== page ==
Hiker kills rabid coyote with bare hands after it attacks him on the trail

A coyote in the desert
The Rhode Island man has since tested positive for rabies (Image credit: Pierre Longnus)

A Rhode Island hiker who killed a coyote with his bare hands after it attacked him on the trail has tested positive for rabies. The man was hiking in the woods of Johnston, a town 10 miles from Providence, when the coyote attacked him and bit him in the leg on Friday.

The man reportedly was able to pin the animal down and cut off its air supply, killing it. Environmental Police officers then transferred the animal carcass for testing, where it was confirmed to have had rabies.

According to a report from the Rhode Island Department for Environmental Management, the same coyote is also suspected in attacking another individual the day prior.

Rabies is a virus acquired through contact with an infected animal and in humans it is nearly always fatal without a post-exposure vaccine series. Anyone who thinks they may have been in contact with the coyote is urged to seek immediate medical attention. If you think your pet may have been infected, the DEM advises you to obtain veterinarian care. Officials say this is only the third report of a rabid coyote in the state since 1994.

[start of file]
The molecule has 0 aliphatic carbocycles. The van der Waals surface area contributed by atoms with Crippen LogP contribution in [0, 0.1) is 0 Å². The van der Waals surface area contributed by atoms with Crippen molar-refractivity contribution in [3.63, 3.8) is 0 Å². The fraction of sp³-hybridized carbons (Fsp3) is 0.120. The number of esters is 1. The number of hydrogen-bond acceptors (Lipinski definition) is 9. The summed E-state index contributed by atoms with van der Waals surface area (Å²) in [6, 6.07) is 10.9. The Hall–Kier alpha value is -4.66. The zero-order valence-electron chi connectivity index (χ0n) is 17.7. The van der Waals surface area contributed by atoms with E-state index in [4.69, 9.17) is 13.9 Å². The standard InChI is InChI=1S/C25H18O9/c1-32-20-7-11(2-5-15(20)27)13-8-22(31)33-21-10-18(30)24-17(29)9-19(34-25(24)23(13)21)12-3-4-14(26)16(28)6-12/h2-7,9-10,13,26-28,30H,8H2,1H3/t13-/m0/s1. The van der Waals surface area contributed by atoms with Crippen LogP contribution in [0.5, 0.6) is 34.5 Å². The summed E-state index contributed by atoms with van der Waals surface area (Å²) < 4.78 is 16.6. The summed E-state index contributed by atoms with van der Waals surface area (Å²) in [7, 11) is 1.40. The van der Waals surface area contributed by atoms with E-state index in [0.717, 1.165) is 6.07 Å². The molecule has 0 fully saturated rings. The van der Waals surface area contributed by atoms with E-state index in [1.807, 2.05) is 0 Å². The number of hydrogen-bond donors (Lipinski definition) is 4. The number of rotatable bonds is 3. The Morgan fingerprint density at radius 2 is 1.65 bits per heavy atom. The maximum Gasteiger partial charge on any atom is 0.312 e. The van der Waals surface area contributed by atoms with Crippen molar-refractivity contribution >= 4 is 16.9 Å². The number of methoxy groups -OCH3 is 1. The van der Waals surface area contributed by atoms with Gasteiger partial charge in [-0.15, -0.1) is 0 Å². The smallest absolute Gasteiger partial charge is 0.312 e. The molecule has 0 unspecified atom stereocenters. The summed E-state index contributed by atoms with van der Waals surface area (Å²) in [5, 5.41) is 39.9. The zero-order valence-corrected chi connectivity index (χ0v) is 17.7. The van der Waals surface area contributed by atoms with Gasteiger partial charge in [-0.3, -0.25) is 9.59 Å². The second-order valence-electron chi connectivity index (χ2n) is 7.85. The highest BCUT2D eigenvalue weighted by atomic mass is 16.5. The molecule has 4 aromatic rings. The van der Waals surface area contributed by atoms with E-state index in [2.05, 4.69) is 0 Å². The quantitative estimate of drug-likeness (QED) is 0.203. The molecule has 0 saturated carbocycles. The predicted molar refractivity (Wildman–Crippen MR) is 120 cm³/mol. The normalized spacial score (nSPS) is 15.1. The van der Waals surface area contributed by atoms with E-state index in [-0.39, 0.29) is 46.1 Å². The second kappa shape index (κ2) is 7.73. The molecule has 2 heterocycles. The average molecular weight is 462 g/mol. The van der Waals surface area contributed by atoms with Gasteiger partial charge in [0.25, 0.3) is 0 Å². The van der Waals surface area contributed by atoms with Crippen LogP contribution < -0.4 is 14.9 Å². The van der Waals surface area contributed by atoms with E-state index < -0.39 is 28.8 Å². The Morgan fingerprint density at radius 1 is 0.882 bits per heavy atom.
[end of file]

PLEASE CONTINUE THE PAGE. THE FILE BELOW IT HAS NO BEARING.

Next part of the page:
A coyote on a forest trail

Officials say this is only the third report of a rabid coyote in the state since 1994 (Image credit: Harry Collins / EyeEm)

Coyote safety

A coyote is a member of the canine species that is native to North America. Though it is a close relative to the wolf, it is much smaller. Coyotes look just like a grey/brown dog with a long tail and from a distance, you might mistake them for someone’s pet.

Coyote attacks on humans are highly unusual with only one fatal attack recorded in US history. That said, if you do encounter one on a hike, it's important to give it a wide berth, secure pets and children and don't try to feed it. Learn more in our article on what to do if you see a coyote while hiking.

Julia Clarke

Julia Clarke is a staff writer for Advnture.com and the author of the book Restorative Yoga for Beginners. She loves to explore mountains on foot, bike, skis and belay and then recover on the the yoga mat. Julia graduated with a degree in journalism in 2004 and spent eight years working as a radio presenter in Kansas City, Vermont, Boston and New York City before discovering the joys of the Rocky Mountains. She then detoured west to Colorado and enjoyed 11 years teaching yoga in Vail before returning to her hometown of Glasgow, Scotland in 2020 to focus on family and writing.